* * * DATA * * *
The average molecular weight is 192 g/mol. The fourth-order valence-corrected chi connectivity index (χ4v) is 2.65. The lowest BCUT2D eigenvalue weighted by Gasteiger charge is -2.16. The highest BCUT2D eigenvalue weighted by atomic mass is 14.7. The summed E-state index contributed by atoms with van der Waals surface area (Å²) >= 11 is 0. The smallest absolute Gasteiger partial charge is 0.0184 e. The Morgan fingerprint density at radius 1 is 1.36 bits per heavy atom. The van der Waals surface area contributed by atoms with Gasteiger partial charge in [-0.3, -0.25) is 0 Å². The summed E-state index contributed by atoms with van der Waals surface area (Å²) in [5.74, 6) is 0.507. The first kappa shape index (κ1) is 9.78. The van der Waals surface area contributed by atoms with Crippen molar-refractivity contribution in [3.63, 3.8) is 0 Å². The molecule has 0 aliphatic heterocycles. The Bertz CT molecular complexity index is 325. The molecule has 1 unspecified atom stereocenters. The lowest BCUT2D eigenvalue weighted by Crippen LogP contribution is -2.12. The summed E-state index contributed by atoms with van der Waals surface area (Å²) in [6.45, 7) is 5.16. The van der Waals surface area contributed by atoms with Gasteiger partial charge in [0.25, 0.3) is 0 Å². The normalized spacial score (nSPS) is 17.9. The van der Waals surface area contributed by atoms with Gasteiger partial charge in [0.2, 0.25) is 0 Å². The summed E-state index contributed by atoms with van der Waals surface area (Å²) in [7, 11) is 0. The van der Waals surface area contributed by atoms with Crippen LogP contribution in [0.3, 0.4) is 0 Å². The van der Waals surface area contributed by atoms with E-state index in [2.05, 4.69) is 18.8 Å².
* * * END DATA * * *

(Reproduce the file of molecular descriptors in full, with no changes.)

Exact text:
The average molecular weight is 192 g/mol. The fourth-order valence-corrected chi connectivity index (χ4v) is 2.65. The lowest BCUT2D eigenvalue weighted by Gasteiger charge is -2.16. The highest BCUT2D eigenvalue weighted by atomic mass is 14.7. The summed E-state index contributed by atoms with van der Waals surface area (Å²) >= 11 is 0. The smallest absolute Gasteiger partial charge is 0.0184 e. The Morgan fingerprint density at radius 1 is 1.36 bits per heavy atom. The van der Waals surface area contributed by atoms with Gasteiger partial charge in [-0.3, -0.25) is 0 Å². The summed E-state index contributed by atoms with van der Waals surface area (Å²) in [5.74, 6) is 0.507. The first kappa shape index (κ1) is 9.78. The van der Waals surface area contributed by atoms with Crippen molar-refractivity contribution in [3.63, 3.8) is 0 Å². The molecule has 0 aliphatic heterocycles. The Bertz CT molecular complexity index is 325. The molecule has 1 unspecified atom stereocenters. The lowest BCUT2D eigenvalue weighted by Crippen LogP contribution is -2.12. The summed E-state index contributed by atoms with van der Waals surface area (Å²) in [6.45, 7) is 5.16. The van der Waals surface area contributed by atoms with Gasteiger partial charge in [0.25, 0.3) is 0 Å². The normalized spacial score (nSPS) is 17.9. The van der Waals surface area contributed by atoms with Gasteiger partial charge in [0.2, 0.25) is 0 Å². The summed E-state index contributed by atoms with van der Waals surface area (Å²) in [7, 11) is 0. The van der Waals surface area contributed by atoms with Crippen LogP contribution in [0.3, 0.4) is 0 Å². The van der Waals surface area contributed by atoms with E-state index in [2.05, 4.69) is 18.8 Å².